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In pockets of Fallujah, US troops still face harsh battles

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"You are seeing individuals willing to die, and take as many Americans and Iraqis with them," says Marine Maj. Gen. Richard F. Natonski, 1st Marine Division commander in an interview. "We overwhelm them, but despite that, they put up a very stiff and determined resistance. This [assault] had to be done, because Fallujah was a sanctuary for insurgents, and now it isn't."

As the shooting lit the battlespace with muzzle flashes and noise, a lone US Navy medical corpsman jumped out to gather the wounded. This correspondent moved to help, joining in to pull the three injured men into the vehicle by their flak jackets.

"I'm so sorry! I should have used the frag[mentation] grenade, and not my M-16 [rifle]," Lance Corporal Caseras yelled to his fallen comrades as the vehicle raced toward a combat hospital at Camp Fallujah. Lance Corp. Nathan Douglass was peppered with shrapnel. Also prone in the back of the armored vehicle, on crates full of ammunition and explosives, lay Corp. Catcher Cuts the Rope (his native American name), with a tourniquet above his knee; grenade shards hit his shoulder and hands.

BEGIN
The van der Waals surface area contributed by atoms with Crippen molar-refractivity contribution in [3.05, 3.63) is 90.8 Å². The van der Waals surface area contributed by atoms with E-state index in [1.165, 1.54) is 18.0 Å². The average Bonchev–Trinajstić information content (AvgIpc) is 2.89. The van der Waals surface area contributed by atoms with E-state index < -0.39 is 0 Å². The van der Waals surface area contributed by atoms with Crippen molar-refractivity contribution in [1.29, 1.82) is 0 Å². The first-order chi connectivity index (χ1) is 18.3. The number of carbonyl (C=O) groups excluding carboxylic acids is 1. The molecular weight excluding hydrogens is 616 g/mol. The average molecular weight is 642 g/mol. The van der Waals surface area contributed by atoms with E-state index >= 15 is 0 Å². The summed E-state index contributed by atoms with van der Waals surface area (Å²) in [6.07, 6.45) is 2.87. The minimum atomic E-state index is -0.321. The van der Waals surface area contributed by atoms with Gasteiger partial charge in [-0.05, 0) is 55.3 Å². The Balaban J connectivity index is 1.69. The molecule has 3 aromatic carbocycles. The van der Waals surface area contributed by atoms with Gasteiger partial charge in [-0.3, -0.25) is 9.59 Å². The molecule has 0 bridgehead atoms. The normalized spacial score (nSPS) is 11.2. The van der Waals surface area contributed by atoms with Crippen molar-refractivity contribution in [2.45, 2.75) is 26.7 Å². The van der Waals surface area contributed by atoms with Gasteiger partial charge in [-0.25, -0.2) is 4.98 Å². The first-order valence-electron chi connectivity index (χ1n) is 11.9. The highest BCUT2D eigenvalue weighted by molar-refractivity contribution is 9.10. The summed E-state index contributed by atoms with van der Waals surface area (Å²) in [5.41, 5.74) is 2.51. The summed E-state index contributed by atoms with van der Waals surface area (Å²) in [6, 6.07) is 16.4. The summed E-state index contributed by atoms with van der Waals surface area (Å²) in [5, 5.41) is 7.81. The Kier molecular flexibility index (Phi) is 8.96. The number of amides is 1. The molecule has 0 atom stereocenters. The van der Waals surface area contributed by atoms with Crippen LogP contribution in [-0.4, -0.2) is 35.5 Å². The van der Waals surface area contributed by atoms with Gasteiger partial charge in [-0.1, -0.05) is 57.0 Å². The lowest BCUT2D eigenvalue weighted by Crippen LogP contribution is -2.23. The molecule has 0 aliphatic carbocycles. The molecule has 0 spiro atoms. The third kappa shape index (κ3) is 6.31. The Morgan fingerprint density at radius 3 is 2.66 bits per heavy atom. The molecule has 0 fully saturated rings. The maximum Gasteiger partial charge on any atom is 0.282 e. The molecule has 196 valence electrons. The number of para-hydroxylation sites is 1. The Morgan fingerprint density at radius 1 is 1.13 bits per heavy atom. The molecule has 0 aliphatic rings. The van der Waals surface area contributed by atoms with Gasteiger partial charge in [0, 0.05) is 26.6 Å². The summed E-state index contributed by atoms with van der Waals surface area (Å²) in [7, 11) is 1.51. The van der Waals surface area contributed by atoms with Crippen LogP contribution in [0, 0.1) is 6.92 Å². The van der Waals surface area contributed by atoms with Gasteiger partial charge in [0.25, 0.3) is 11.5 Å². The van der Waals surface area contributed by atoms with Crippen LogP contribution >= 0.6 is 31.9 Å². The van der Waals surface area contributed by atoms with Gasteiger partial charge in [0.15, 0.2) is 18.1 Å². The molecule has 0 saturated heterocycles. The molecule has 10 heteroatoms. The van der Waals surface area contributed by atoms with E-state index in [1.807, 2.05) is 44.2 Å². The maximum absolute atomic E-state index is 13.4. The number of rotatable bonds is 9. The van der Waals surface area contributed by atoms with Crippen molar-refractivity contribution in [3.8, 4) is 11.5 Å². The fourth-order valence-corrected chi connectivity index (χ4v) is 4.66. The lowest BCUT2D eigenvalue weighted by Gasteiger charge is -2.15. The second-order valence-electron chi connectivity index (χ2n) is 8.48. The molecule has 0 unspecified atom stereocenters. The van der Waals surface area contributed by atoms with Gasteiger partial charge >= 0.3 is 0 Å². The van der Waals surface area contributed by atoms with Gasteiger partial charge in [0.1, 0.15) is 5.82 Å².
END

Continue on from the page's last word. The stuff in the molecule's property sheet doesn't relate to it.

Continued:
"Don't worry," Corporal Douglass, from Hillsboro, Ore., said consolingly. "We shot so much into that house. There shouldn't have been anybody left."

The final blow came with heavy fire from a Spectre AC-130 gunship, which destroyed four houses used by the insurgents with 40 Howitzer shells.

The toll from a brutal night: One dead marine and nine wounded, including this correspondent, who was struck in the arm by a small piece of shrapnel.

The firefight brings the casualty rate in the Light Armored Reconnaissance (LAR) company to 1 man in 5; far less than the 60 percent reached during the battle for Vietnam's Hue City in 1968, the last urban assault before Fallujah waged by US Marines - but far higher than most modern combat operations.

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